One of my main themes today will be that the region and this county have made TOD a top priority for handling growth without increasing regional traffic. We are doing very well now on the development side, but now we need to put more of the “T” into the TOD.

A Network of Livable Communities:

Why are transit and TOD so important? — in their 1996 report, “A Network of Livable Communities,” the Chesapeake Bay Foundation and Environmental Defense showed that transit and a network of TOD performed better than the regional highway focused plans, reducing per capita vehicle miles traveled, reducing delay on the highways and increasing speeds on the highways. Studies of Montgomery County in the early 2000’s confirmed this, showing that TOD, east-west transit links and addressing the east-west jobs housing balance would be an effective approach to Montgomery County traffic. More recent COG studies (“What Would it Take” scenario and the land use component of the “Aspirations” scenario) demonstrate again that TOD, transit and jobs/housing balance offer the largest reductions in per capita vehicle miles traveled, CO2 emissions, and enhanced accessibility to jobs, even as access to jobs declines for job locations without transit access. The RTV offers the opportunity to improve access to jobs for all members of your workforce and to continue to attract companies to the county.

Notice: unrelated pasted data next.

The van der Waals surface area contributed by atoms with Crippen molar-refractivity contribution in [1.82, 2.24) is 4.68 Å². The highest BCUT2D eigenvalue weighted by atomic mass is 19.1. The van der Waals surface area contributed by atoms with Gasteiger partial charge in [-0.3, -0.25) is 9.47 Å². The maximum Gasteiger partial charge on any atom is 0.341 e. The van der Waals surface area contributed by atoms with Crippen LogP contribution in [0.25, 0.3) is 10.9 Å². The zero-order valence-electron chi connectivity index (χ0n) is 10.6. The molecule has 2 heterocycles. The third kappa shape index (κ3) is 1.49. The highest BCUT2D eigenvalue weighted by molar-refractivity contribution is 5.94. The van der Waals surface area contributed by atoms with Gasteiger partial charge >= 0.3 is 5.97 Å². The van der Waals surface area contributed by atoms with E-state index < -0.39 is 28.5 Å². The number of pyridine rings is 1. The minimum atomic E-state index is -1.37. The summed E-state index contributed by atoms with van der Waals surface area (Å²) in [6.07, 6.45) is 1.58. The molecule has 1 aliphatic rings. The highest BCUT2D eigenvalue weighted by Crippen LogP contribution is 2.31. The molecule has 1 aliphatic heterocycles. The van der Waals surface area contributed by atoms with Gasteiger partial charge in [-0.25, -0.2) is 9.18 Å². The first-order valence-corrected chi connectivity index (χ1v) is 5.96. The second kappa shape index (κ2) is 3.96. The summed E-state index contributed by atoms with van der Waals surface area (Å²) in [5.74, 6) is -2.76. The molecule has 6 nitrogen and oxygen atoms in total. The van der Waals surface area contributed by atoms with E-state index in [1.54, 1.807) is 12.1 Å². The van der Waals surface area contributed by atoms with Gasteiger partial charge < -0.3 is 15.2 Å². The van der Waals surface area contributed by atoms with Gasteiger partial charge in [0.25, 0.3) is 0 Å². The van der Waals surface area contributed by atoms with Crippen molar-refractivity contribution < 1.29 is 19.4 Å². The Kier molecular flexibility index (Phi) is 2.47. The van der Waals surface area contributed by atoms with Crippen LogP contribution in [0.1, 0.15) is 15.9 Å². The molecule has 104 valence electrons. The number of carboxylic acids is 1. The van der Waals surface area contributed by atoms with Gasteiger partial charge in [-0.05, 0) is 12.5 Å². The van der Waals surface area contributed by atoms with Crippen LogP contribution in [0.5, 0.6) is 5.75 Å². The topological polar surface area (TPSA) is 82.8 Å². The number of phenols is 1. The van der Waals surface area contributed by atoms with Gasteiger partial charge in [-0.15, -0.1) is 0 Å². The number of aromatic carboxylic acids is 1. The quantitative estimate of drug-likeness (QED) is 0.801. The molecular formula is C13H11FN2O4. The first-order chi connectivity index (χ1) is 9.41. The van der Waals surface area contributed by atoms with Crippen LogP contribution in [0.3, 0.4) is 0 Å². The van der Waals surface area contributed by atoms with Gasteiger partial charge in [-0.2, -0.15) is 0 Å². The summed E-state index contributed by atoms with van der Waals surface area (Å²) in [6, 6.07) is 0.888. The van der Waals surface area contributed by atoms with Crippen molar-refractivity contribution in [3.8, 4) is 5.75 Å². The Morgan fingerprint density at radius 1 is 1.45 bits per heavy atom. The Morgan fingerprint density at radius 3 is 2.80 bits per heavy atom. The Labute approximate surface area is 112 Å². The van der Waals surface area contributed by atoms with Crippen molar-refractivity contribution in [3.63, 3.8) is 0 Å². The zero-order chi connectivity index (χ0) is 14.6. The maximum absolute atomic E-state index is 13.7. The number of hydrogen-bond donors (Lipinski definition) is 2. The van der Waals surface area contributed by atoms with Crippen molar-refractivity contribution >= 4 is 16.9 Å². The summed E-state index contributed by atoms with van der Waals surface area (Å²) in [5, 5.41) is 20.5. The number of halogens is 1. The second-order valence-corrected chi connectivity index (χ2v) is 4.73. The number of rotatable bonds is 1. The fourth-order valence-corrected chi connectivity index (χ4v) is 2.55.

The leaders of this region, in the Region Forward Compact, have recognized that transit and TOD will be the priority approach to handling growth, addressing traffic, improving equitable access to jobs and housing, and remaining competitive and sustainable as a region.

Economic Competitiveness and Changing Demographics:

We agree with the County Executive that investing in the next generation transit network is a key to economic competitiveness. Transit and TOD — walkable, bikeable communities — are essential to meeting market demand from changing demographics which are increasingly dominated by the younger members of the workforce and downsizing empty nesters/retirees (who turned out to be key supporters of the White Flint Plan). These are the largest cohorts in our population and market demand for mixed-use, walkable communities is already as much as forty percent of the market. The share is expected to grow as more people experience the convenience and livability and health benefits and as the cohort of retiring baby boomers and our immigrant community grow.